6.25 p.m.


My Lords, before the noble Lord, Lord Donaldson of Kingsbridge, speaks, may I say that I feel that this debate has been rather academic while Northern Ireland is in a state of emergency. Under direct rule it seems, as my noble friend Lord Brookeborough said, surprising to speak about human rights. If you take, for instance, North Antrim, with an electorate of 110,000, they have such slight representation in this Parliament. Apart from that, I should like to point out to the noble Lord, Lord Brockway, that to hear him speak one would think that people in the North of Ireland never had any rights. The Stormont Parliament, before its dissolution, as my noble friend Lord Belstead pointed out, enacted many laws which carry out much of what the noble Lord, Lord Brockway, has in his Bill.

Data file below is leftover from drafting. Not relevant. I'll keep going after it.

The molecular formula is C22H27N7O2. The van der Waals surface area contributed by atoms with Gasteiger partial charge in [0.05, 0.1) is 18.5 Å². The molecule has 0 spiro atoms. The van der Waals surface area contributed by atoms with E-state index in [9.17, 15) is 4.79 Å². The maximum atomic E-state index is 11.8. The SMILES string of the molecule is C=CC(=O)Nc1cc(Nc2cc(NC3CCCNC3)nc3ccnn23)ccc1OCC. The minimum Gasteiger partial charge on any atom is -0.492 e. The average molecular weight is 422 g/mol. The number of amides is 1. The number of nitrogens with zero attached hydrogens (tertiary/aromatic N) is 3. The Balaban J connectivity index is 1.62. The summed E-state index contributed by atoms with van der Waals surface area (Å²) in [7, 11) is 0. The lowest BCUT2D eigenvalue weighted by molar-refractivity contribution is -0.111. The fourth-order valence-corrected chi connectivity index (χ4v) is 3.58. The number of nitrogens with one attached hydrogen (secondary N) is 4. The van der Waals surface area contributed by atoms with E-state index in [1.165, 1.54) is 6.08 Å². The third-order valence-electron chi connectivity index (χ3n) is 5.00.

I could mention other matters of legislation which my noble friend did not point out: for instance, regarding housing, there is the housing executive which deals with these things, including allocation for the local authorities. There is also legislation regarding equality of opportunity; local councils made a declaration of equality of opportunity. I cannot remember whether my noble friend mentioned that the Northern Ireland Government passed much legislation for protection against discrimination. There is a Parliamentary Commissioner and a Commissioner for Complaints. To a great extent that is comparable to our own Race Relations Act. We also have the Prevention of Incitement to Hatred Act. It is now an offence orally or in writing to incite hatred or fear on grounds of religious belief.